Strange Lounge Acts

Any cocktail lounge providing live entertainment is top notch in my book.  But back in the day, the definition of a lounge act was rather loose.

Yosemite Lanes' Organ Lounge

Piano bars were fairly common but organ bars less so.  This one features Miss Diane commanding the center of attention in a sunken circular lounge at the Yosemite Lanes bowling center in Modesto, California.  Apparently there was also a separate dining room “featuring Coleman Perry’s Gracious Dining.”  In the 1950s and 1960s, bowling centers were popular entertainment hubs for entire families where mom and pop could drink and dine while the kids scored strikes and spares.  Or vice versa, I suppose.

Go-Go Dancers in the Playgirl Club's Vegas Showroom

In the swinging 60s, the Vegas Showroom at the Playgirl Club in Garden Grove, California (1½ miles south of Disneyland, no less) had Go-Go girls dancing behind the bar under a dome designed to accommodate their seriously big hair.  Oddly, this being the Playgirl Club, why weren’t Go-Go boys showcased instead?  In the background is the band and cast of the club’s floorshow.

Ballet routine in the famous Mermaid Room cocktail lounge of the Fresno Hacienda

At the Fresno Hacienda a back bar of transparent glass provided a window into the goings on at the hotel’s swimming pool.  Here we see a “ballet routine in the famous Mermaid Room cocktail lounge.”  In my experience, however, the show in these glass-walled pools consists not of ballet routines but of skinny white legs thrashing about in bathing suits.  Not that entertaining.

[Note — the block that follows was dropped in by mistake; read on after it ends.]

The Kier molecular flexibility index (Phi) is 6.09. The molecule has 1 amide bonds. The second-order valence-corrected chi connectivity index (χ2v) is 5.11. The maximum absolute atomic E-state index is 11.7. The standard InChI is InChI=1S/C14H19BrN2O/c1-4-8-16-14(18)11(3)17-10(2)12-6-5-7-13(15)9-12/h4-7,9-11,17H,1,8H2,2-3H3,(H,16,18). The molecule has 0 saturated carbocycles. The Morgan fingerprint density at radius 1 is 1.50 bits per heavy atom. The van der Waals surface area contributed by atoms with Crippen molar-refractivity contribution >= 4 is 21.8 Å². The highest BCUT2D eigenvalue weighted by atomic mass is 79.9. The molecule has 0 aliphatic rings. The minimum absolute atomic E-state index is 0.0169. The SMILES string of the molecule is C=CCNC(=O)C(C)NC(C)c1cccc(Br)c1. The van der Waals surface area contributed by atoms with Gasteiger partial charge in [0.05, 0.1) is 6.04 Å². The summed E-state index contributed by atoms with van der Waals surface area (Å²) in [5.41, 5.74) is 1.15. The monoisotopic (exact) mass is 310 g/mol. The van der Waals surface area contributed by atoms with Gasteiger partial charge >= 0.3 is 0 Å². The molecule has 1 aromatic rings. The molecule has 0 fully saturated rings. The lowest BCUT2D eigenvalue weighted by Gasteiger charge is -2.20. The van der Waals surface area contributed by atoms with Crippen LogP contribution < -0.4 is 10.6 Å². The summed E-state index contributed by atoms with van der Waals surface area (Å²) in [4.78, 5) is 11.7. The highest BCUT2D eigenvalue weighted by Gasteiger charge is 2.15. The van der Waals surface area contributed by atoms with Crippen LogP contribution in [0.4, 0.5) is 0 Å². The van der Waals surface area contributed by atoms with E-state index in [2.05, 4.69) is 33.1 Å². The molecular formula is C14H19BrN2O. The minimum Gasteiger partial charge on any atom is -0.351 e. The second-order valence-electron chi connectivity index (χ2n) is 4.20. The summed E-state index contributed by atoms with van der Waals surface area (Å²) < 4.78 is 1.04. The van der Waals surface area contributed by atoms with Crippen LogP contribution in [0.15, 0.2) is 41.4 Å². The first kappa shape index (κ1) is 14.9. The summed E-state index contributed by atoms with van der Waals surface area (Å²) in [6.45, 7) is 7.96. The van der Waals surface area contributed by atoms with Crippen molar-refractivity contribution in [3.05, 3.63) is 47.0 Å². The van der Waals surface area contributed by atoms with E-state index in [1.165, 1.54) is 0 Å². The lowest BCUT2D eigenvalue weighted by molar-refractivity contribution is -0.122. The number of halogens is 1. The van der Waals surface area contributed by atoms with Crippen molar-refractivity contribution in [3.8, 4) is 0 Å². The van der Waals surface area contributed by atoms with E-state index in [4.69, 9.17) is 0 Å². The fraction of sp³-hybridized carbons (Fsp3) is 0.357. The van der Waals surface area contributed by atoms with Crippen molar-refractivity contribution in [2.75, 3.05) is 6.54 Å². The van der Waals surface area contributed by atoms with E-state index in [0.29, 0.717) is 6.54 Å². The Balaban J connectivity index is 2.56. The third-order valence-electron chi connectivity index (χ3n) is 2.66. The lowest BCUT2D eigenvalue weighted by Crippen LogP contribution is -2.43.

About Peter Moruzzi

Author and historian Peter Moruzzi is passionate about the middle decades of the 20th century: its nightlife, classic dining, and architecture. Born in Concord, Massachusetts and raised in Hawaii, Moruzzi graduated from the University of California at Berkeley and later attended the American Film Institute in Los Angeles. In 1999, he founded the Palm Springs Modern Committee (PS ModCom) an architectural preservation group. He is the author of "Havana Before Castro: When Cuba Was a Tropical Playground," "Palm Springs Holiday: A Vintage Tour From Palm Springs to the Salton Sea," "Classic Dining:Discovering America's Finest Mid-Century Restaurants," "Palm Springs Paradise: Vintage Photographs from America's Desert Playground," and "Greetings from Los Angeles." His latest pictorial history, "Greetings from Las Vegas" will be available in September, 2019.
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17 Responses to Strange Lounge Acts

  1. Lisa Samuels says: